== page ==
I still feel like the luckiest guy in the world. A large part of that is being in the military. I am part of the New Mexico Air National Guard and have been for 22 years. I have the honor to serve not only my country but also my state. The list of perks that come with a job like mine are endless, such as the camaraderie of men and women with the same mission and desire to carry out that mission, the ability to serve our home state in case our fellow New Mexicans need us, along with the ability to deploy in service to our nation. No military member raises their right hand for the 10% off or even the occasional donated hunt from very generous donors. We do it because it’s in us to serve and be a part of something larger than ourselves. I do it because my family has and my boys deserve a better world for them to grow up in, and if I can do my very small part to make that possible, than it is my honor to do so.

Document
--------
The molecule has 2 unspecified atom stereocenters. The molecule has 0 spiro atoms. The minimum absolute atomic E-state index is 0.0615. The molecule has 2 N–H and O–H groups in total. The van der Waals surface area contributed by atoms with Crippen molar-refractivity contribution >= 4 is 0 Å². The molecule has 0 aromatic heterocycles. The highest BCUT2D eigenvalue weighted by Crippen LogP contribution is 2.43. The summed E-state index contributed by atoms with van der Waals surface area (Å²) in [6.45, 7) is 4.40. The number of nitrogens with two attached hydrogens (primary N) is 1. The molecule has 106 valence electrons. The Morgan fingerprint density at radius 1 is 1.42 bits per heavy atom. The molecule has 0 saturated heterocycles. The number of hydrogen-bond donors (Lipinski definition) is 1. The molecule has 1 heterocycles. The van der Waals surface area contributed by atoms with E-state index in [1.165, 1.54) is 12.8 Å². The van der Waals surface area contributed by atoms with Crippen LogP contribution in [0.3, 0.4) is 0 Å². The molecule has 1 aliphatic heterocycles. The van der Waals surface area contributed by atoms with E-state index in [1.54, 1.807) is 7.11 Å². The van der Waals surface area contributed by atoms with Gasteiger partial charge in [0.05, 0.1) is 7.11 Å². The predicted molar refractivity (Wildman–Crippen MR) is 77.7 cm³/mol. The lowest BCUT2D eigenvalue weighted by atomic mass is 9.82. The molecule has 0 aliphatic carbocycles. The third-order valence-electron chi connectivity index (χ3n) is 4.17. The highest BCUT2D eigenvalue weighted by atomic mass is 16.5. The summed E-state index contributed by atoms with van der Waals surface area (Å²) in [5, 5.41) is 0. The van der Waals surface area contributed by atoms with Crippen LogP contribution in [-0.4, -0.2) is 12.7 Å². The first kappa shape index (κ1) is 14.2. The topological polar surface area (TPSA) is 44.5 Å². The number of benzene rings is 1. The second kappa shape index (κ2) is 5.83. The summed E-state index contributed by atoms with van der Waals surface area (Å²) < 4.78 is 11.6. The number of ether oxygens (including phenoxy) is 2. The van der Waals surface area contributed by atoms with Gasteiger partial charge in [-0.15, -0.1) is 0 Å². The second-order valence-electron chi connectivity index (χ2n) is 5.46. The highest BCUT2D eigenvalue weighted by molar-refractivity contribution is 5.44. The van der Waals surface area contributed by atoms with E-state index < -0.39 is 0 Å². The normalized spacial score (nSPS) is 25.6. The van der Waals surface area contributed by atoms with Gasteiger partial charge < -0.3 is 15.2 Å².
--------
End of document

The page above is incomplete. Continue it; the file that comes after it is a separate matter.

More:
I can’t thank BHA, the generous donors of the hunt, and NM Trophy Outfitters for letting us be a part of this great experience. It was truly an awesome time.